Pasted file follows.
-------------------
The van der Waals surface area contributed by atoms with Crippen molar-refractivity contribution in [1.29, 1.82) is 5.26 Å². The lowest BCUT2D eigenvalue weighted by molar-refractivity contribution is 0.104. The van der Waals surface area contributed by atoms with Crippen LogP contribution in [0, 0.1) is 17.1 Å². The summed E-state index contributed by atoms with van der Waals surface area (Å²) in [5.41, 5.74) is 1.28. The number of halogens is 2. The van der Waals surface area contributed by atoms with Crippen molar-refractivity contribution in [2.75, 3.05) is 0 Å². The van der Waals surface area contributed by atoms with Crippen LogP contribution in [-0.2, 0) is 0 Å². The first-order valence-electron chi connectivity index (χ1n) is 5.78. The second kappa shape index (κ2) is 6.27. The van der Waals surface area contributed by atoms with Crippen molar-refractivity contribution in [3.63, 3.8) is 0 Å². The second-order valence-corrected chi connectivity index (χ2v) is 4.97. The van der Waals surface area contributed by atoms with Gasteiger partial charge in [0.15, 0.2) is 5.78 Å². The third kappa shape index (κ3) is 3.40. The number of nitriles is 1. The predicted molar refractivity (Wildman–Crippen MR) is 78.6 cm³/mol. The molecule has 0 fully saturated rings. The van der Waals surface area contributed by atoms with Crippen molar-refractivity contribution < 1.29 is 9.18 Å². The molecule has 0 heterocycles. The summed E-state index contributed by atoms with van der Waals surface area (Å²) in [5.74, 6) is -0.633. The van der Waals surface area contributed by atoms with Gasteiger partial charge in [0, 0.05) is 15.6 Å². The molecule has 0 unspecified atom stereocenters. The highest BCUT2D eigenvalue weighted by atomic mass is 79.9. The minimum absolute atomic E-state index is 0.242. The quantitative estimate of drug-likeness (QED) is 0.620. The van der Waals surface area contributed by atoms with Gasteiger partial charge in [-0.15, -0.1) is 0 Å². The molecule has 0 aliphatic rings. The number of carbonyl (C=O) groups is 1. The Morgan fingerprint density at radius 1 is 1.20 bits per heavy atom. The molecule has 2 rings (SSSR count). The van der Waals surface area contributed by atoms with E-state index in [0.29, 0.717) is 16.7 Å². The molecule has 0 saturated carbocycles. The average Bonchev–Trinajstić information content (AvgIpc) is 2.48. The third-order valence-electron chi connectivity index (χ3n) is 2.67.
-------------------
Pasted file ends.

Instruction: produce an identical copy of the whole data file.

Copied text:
The van der Waals surface area contributed by atoms with Crippen molar-refractivity contribution in [1.29, 1.82) is 5.26 Å². The lowest BCUT2D eigenvalue weighted by molar-refractivity contribution is 0.104. The van der Waals surface area contributed by atoms with Crippen LogP contribution in [0, 0.1) is 17.1 Å². The summed E-state index contributed by atoms with van der Waals surface area (Å²) in [5.41, 5.74) is 1.28. The number of halogens is 2. The van der Waals surface area contributed by atoms with Crippen molar-refractivity contribution in [2.75, 3.05) is 0 Å². The van der Waals surface area contributed by atoms with Crippen LogP contribution in [-0.2, 0) is 0 Å². The first-order valence-electron chi connectivity index (χ1n) is 5.78. The second kappa shape index (κ2) is 6.27. The van der Waals surface area contributed by atoms with Crippen molar-refractivity contribution in [3.63, 3.8) is 0 Å². The second-order valence-corrected chi connectivity index (χ2v) is 4.97. The van der Waals surface area contributed by atoms with Gasteiger partial charge in [0.15, 0.2) is 5.78 Å². The third kappa shape index (κ3) is 3.40. The number of nitriles is 1. The predicted molar refractivity (Wildman–Crippen MR) is 78.6 cm³/mol. The molecule has 0 fully saturated rings. The van der Waals surface area contributed by atoms with Crippen molar-refractivity contribution < 1.29 is 9.18 Å². The molecule has 0 heterocycles. The summed E-state index contributed by atoms with van der Waals surface area (Å²) in [5.74, 6) is -0.633. The van der Waals surface area contributed by atoms with Gasteiger partial charge in [0, 0.05) is 15.6 Å². The molecule has 0 unspecified atom stereocenters. The highest BCUT2D eigenvalue weighted by atomic mass is 79.9. The minimum absolute atomic E-state index is 0.242. The quantitative estimate of drug-likeness (QED) is 0.620. The van der Waals surface area contributed by atoms with Gasteiger partial charge in [-0.15, -0.1) is 0 Å². The molecule has 0 aliphatic rings. The number of carbonyl (C=O) groups is 1. The Morgan fingerprint density at radius 1 is 1.20 bits per heavy atom. The molecule has 2 rings (SSSR count). The van der Waals surface area contributed by atoms with E-state index in [0.29, 0.717) is 16.7 Å². The molecule has 0 saturated carbocycles. The average Bonchev–Trinajstić information content (AvgIpc) is 2.48. The third-order valence-electron chi connectivity index (χ3n) is 2.67.